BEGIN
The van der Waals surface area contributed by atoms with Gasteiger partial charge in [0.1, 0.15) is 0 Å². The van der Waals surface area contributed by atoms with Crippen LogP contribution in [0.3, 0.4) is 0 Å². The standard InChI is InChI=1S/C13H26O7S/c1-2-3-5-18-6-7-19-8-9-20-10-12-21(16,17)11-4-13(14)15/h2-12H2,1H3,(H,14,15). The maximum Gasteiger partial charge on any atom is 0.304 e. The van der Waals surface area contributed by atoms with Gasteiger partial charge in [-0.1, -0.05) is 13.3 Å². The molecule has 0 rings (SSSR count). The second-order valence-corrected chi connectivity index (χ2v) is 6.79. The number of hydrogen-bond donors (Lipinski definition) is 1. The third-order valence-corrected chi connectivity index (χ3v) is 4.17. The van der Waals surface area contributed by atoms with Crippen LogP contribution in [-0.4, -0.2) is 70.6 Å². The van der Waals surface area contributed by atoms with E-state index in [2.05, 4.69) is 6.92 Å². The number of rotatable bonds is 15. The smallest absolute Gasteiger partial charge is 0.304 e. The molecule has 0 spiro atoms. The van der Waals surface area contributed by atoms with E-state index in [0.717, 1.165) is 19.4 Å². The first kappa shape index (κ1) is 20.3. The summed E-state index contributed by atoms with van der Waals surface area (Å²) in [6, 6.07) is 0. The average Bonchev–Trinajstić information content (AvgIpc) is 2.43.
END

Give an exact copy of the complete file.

The van der Waals surface area contributed by atoms with Gasteiger partial charge in [0.1, 0.15) is 0 Å². The van der Waals surface area contributed by atoms with Crippen LogP contribution in [0.3, 0.4) is 0 Å². The standard InChI is InChI=1S/C13H26O7S/c1-2-3-5-18-6-7-19-8-9-20-10-12-21(16,17)11-4-13(14)15/h2-12H2,1H3,(H,14,15). The maximum Gasteiger partial charge on any atom is 0.304 e. The van der Waals surface area contributed by atoms with Gasteiger partial charge in [-0.1, -0.05) is 13.3 Å². The molecule has 0 rings (SSSR count). The second-order valence-corrected chi connectivity index (χ2v) is 6.79. The number of hydrogen-bond donors (Lipinski definition) is 1. The third-order valence-corrected chi connectivity index (χ3v) is 4.17. The van der Waals surface area contributed by atoms with Crippen LogP contribution in [-0.4, -0.2) is 70.6 Å². The van der Waals surface area contributed by atoms with E-state index in [2.05, 4.69) is 6.92 Å². The number of rotatable bonds is 15. The smallest absolute Gasteiger partial charge is 0.304 e. The molecule has 0 spiro atoms. The van der Waals surface area contributed by atoms with E-state index in [0.717, 1.165) is 19.4 Å². The first kappa shape index (κ1) is 20.3. The summed E-state index contributed by atoms with van der Waals surface area (Å²) in [6, 6.07) is 0. The average Bonchev–Trinajstić information content (AvgIpc) is 2.43.